How Markets Work

How Markets Work

Supply, Demand and the ‘Real World’

Robert E. Prasch

An accessible and enjoyable look at the way the market REALLY works! How Markets Work presents a new and refreshing introduction to elementary economics. The venerable theory of supply and demand is reconstituted upon plausible and defensible assumptions concerning human nature, the law, and the facts of everyday life – in short – the ‘Real World’. The message is that markets differ in ways that matter. Starting with a brief survey of property and contract law, the lectures develop several ‘ideal types’ of markets – such as credit, assets, and labor – while illuminating the similarities and differences among them. Care has been taken to ensure that the reformulations presented are accessible to students and compatible with a variety of non-mainstream traditions in economic thought.

Lecture II: Commodity markets: the economics of a 'spot' contract

Robert E. Prasch

Subjects: economics and finance, post-keynesian economics

Extract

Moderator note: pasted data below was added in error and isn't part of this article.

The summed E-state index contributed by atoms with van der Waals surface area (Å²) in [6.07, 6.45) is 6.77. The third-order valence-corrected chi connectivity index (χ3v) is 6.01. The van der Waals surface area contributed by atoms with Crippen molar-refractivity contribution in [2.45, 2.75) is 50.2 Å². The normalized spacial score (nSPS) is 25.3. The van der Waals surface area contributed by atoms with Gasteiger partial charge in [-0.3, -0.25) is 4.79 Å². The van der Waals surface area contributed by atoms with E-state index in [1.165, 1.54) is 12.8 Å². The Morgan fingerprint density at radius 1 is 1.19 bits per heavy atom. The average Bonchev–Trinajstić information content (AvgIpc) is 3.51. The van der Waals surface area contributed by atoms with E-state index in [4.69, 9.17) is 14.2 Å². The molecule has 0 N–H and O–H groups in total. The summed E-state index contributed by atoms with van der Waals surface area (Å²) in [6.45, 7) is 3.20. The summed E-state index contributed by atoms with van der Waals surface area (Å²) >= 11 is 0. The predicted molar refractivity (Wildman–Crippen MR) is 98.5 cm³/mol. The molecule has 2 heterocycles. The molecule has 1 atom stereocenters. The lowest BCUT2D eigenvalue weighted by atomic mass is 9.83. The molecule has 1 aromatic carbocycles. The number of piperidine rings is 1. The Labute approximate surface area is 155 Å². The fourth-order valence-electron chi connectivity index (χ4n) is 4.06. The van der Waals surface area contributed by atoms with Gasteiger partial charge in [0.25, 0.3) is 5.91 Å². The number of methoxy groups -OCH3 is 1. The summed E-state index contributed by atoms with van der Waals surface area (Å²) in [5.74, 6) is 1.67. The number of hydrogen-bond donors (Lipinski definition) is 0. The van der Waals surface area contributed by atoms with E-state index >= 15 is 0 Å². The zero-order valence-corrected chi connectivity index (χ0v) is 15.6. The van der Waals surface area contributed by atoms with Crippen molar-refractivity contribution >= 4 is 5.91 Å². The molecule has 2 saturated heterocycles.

LECTURE II Commodity markets: the economics of a “spot” contract It needs to be stated at the outset that Supply and Demand is, at best, a tendency and not a “Law.” Unfortunately, the rhetoric indulged in by too many economists, paid consultants, opinion page writers, and other sundry “experts” has so undermined our thinking that this must be clearly stated. With this preliminary out of the way, we can state that our collective experience with markets suggests recurrent tendencies or trends. Upon considering these tendencies, economists and others have perceived persistent patterns. As a consequence, early social scientists developed a set of metaphysical propositions concerning the “innate” nature of people and, by extension, market processes.1 These metaphysical notions include propositions such as “people are rational” and “people are self-interested.” From these ideas it is deduced that people will invariably search out the best products at the lowest prices, all other things being equal.2 As discussed in the introduction, I am partial to such views. However I also believe that an accurate understanding of how markets work requires Theories, rather than a single Theory, of Supply and Demand. The market to be examined in this lecture will be labeled the “commodity market.” I need to emphasize, here at the beginning, that in these lectures the word “commodity” has a specific definition. In these lectures, commodities are commonplace or everyday items used for personal consumption.3 It will be assumed that the use or display of these items confers neither status...

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